The decentralized metaverse will require the transferring of A LOT of data. Distributed, peer-to-peer file systems like IPFS could provide the backbone of the decentralized metaverse.
I talk with David Dias who is one of the developers of IPFS about how they’ve been able to transform your web browser into distributed file system node, how Filecoin could create an incentive mechanism to support a robust decentralized file system and mesh networks, why content deliver networks aren’t of much use if a region doesn’t have a viable ISP network, and the challenges of making a peer-to-peer file system more robust and reliable.
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[00:02:52.206] Kent Bye: So IPFS, the Interplanetary File System, the dream of being able to have files that are decentralized, how do you make that work?
[00:03:00.870] David Dias: Yeah, so the first thing that you really need to do is really understand the reason why the web breaks when connectivity is not so good is because you rely on knowing the location of the content in order to fetch it. You didn't have to rely on the location if you relied on something primitive that is stronger, like cryptographic hash, which is kind of like a fingerprint of data, like something that if you look at the fingerprint, you know that you are looking at the right content that you're looking for. then you don't longer need to go to that location to fetch the content. You can just ask the network, ask someone that might be next to you. And once you receive it, you'll get the fingerprint and you realize that, yes, it is the right data. So you don't need to rely anymore on a central point of authority. A very fun example to think about this, I really like to explain this one, is imagine I want to recommend you a book, and instead of giving you the title and the author, I tell you, oh, go to the library in Lisbon and go to Corridor 3, Shelf 4, the third book from the right. And then you go and travel, you take a plane, you go there, you spend a day to get there. And then when you go to that library, you realize that the book is no longer there because someone requested it. So now you have a 404. Or someone changed the book to another location. Now you're going to read a book that is actually not the one that I recommended to you. Or you look at the book and you realize, oh, I had this book in my backpack all along. I read it 10 times. I didn't have to go to Lisbon to get the book. And this is how the web works today. A location-based web means you don't know before you get things. and so you lose a lot of optimizations.
[00:04:36.805] Kent Bye: Great. So I guess right now I have a podcast, The Voices of VR. I upload it to Amazon Web Services, in part because I know that it's reliable, it's going to be fast, it's going to be distributed across the world. And with something like IPFS, is there a persistence there? Is there going to be something that is, I guess, I think of it as a metaphor of BitTorrent, where if lots of people are torrenting something, the popular things stay around. But if people aren't actively seeding that content, then it's going to essentially disappear. So how do you prevent things from disappearing on something like IPFS?
[00:05:08.979] David Dias: Totally. And I'll answer that question in two parts. The first one is really just to break that assumption that by uploading it to Amazon, you get instant free access and that is available everywhere in the world. But because the reality is Amazon is really good at providing services to developed countries. Like if you go even to a mountain here, you will have flaky connectivity and suddenly the thing doesn't work. And there's a lot of countries that need access to this kind of knowledge and they cannot because the network infrastructure is not there yet. And so, yeah, we need to break that assumption like Amazon or Google Cloud or Microsoft Azure just doesn't work to every single place in the planet. The second part of your question is, okay, how can I make sure it persists? So you can do it in multiple ways. You can also, like, rent some Amazon machines and, like, rent some IPFS nodes there. And in the same way that you paid Amazon in the past to, like, store your content, you are still paying. The difference is now it is also being served by IPFS. And so if other people replicate it, you still get access from those, like, you can access the files from those people. You don't have to go always to the Amazon servers. But the next thing, or the thing that it builds on top of IPFS, that is a new protocol of its own, is really Filecoin. Filecoin is a cryptocurrency incentivized storage network. What this means is, essentially, you create a free market. A market where anyone that has some storage space, can be your phone, can be your laptop, can be your tablet, whatever, can offer to the network its location, its bandwidth, and its storage capacity. And so if I'm here and I have a video on my phone, or if I have some 10 gigs available on my phone, and people here want to watch a video from some provider, the provider is now interested in paying me, rewarding me to use my storage so that the video gets very close to the users. And this way, you kind of like bootstrap an entire new network, or you get access to a lot of latent storage that is out there. Today, there's like data centers all over the world, or even just like hard drives all over the world that are not being used, because there is no protocol to actually ask, can I use your hard drive? And with Filecoin, you make this conversation, like this deal, happen very smoothly. You just say to the network, I want to store these files, and then the network can tell you, oh, I have this storage available with these conditions in this location.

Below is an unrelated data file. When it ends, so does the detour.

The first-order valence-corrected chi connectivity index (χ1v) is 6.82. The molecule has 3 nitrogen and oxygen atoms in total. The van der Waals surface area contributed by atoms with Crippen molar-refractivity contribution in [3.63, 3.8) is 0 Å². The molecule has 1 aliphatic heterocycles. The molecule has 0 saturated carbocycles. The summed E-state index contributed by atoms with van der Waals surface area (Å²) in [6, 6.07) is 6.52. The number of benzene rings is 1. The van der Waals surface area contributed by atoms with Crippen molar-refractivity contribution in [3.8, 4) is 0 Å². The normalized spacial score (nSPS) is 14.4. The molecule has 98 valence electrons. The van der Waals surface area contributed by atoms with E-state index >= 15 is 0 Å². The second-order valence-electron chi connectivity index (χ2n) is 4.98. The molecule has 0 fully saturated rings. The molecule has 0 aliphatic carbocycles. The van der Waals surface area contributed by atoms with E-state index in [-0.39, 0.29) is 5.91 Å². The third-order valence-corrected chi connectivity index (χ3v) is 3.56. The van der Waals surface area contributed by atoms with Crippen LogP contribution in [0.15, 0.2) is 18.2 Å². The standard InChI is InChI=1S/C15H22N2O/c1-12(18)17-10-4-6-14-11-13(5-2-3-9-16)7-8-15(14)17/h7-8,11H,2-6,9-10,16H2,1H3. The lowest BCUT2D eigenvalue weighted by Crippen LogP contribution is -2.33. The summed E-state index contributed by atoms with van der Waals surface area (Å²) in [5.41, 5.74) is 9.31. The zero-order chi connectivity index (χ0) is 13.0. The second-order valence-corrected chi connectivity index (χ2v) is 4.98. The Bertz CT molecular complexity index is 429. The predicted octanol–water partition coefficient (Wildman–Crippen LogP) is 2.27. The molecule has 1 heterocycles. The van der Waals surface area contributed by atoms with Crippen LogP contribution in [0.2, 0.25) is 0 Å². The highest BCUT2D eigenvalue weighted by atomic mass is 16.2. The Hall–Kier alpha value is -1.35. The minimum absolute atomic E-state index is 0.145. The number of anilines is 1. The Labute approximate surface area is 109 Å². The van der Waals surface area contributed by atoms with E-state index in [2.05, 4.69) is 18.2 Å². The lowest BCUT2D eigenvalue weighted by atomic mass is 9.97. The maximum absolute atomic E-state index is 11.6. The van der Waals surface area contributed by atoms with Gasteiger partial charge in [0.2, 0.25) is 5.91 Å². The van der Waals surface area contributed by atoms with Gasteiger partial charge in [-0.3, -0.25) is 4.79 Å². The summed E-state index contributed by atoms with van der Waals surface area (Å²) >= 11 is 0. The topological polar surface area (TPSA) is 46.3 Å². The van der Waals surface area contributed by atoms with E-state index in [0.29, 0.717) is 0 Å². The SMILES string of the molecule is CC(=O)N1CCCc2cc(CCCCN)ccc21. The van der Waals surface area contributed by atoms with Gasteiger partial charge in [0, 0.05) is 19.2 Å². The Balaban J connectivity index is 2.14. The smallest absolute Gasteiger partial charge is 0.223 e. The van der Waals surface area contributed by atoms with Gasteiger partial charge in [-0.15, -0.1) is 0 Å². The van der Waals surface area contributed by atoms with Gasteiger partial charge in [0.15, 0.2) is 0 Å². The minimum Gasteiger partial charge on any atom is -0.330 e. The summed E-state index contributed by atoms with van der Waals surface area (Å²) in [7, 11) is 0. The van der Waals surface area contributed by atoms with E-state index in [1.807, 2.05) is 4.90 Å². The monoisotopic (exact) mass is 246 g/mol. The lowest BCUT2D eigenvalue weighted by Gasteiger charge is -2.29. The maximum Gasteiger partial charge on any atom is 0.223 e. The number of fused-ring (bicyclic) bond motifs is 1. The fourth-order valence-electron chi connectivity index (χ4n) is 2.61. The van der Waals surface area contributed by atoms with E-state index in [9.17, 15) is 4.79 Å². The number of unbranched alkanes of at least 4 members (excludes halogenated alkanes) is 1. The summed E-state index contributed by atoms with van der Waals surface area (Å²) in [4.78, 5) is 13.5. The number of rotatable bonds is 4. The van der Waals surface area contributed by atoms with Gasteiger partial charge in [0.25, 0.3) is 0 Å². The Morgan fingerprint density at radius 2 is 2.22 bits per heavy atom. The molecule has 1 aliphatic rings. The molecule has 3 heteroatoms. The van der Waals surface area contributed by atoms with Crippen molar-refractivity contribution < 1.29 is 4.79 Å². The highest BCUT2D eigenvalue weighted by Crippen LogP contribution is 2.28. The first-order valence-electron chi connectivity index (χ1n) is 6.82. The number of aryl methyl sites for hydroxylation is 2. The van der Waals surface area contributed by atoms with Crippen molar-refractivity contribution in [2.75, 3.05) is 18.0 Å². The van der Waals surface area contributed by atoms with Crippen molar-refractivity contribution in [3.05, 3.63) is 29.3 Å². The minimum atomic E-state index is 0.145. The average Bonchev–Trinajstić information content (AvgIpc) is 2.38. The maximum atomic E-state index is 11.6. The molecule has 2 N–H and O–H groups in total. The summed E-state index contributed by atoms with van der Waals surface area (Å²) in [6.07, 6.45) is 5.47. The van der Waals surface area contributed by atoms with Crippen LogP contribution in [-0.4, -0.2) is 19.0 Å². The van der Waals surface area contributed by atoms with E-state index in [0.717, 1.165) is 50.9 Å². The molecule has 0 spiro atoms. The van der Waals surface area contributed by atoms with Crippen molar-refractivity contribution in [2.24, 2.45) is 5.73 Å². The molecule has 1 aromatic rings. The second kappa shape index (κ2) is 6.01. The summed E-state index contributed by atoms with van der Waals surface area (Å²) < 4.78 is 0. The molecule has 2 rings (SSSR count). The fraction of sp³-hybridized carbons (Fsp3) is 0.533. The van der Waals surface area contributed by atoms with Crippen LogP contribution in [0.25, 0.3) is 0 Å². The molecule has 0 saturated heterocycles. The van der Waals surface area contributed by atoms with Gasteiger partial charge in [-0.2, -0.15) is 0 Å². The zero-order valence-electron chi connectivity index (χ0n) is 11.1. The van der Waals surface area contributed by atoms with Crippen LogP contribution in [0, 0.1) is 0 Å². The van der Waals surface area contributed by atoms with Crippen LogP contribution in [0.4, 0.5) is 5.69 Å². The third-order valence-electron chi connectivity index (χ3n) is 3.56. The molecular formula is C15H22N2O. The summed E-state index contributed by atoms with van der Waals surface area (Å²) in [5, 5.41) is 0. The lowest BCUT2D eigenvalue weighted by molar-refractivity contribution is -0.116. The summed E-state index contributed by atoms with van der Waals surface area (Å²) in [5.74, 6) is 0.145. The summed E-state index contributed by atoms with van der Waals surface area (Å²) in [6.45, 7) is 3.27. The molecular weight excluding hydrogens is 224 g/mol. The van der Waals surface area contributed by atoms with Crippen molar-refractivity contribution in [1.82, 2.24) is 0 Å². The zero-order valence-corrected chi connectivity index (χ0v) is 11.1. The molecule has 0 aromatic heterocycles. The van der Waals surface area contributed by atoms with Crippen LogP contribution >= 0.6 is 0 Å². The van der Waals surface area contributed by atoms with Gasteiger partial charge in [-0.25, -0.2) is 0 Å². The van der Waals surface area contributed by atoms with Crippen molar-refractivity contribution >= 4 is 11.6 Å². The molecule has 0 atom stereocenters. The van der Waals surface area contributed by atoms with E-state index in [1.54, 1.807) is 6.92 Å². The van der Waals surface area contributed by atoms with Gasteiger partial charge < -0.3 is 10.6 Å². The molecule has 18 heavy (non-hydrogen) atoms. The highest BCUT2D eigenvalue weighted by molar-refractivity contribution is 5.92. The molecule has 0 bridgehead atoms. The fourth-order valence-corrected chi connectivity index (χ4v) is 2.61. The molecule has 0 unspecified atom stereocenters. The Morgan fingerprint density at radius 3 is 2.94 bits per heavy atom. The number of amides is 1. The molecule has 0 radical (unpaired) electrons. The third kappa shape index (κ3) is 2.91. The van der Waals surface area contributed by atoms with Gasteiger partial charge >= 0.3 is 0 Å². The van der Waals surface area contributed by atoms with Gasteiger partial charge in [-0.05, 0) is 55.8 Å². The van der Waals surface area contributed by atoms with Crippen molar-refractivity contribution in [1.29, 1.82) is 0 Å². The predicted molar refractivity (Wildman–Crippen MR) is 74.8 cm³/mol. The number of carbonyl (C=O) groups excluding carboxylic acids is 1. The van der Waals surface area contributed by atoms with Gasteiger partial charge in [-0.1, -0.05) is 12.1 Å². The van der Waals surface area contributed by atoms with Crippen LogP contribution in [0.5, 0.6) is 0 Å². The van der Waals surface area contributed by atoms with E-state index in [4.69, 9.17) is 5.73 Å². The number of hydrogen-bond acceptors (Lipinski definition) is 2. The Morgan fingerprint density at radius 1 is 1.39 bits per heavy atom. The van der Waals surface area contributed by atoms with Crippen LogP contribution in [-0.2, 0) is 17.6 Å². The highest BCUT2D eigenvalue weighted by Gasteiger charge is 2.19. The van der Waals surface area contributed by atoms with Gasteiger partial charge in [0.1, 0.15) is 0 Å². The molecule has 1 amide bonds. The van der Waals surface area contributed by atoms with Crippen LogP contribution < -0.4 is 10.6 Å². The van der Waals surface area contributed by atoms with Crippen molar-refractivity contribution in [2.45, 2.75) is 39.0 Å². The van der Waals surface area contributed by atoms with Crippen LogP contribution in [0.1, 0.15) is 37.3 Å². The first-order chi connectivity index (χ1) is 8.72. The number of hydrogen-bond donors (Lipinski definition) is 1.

[00:07:26.351] Kent Bye: Yeah, as people start to move away from having PCs and laptops and move more to mobile, mobile phone has a limited amount of battery, limited amount of potentially, depending on the internet service provider, you may be bandwidth limited. So you can only have like five gigabytes of up or down. And so is the idea with the IPFS that eventually will move away from some of these centralized ISPs and something that's more like a a decentralized mesh net that is somehow building in through this cryptocurrency file coin an incentive such that people could actually create an economy that is a decentralized way of distributing files.